OK I admit I haven't read Salt, and so perhaps I shouldn't even be reviewing Gool, but here goes. I found the beginning was strained, but that's often the case with book number two and most particularly, I found it difficult to get into because of the language. It was too simplistic, almost as if Maurice Gee was too scared to write words of more than two syllables and I found that stultifying. Of course, once underway, the plot was great and the ideas were of the callibre that they stayed with you, developing slowly into larger ideas -- that would be completely ruined if I telegraphed them in this review.
So instead of posting a review right away I talked to other people about their reaction to this book, given that mine wasn't exactly what I had expected, because you see, I LOVED Maurice Gee's Half Men of O series, and I know this man can write -- not just, ah that's nice, he's a New Zealander and the writing's ok., but Fiona Kidman -- this is a national treasure -- can write.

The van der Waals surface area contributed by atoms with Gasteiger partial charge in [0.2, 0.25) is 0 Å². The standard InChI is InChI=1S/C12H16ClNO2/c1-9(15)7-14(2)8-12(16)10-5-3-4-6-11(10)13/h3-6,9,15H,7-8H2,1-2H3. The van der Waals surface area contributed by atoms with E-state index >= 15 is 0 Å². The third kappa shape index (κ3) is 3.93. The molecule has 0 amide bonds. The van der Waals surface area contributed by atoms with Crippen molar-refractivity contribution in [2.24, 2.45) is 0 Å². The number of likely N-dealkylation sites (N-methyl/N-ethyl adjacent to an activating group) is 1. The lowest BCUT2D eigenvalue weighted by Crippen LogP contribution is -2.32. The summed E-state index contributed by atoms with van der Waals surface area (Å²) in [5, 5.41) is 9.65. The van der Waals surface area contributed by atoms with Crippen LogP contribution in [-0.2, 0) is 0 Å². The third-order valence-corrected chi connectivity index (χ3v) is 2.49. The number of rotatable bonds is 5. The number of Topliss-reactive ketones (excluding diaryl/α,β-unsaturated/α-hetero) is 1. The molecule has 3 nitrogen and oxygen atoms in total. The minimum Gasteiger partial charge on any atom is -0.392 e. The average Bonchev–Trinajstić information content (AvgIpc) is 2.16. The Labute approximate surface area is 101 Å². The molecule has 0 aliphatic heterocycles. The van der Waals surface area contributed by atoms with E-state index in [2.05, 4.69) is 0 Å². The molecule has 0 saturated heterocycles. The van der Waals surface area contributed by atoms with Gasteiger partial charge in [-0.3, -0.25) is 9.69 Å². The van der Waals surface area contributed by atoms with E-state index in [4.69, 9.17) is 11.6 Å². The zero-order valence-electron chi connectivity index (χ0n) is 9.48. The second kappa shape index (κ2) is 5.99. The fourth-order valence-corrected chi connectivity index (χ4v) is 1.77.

And the big thing that they all agreed on was that the writing for Gool and Salt was very simplistic - which is absolutely great if you want to be able to make sure a whole class will be able to read the book, but for the upper end of the market, for those children who read widely and are sensitive to style there's a certain something lacking. In fact in some ways this is true fantasy science fiction of the traditional kind where the plot is terribly important and the writing is merely a scaffold for the ideas --ideas that seem greater than the sum of their parts.
Anyway, if you liked Salt, you'll probably like Gool, some of the locations and characters are obviously revisited and there's nothing like going back and revisiting a world you love and finding hidden depths and dangers -- and the human spirit to confront them.
Review by Alicia Ponder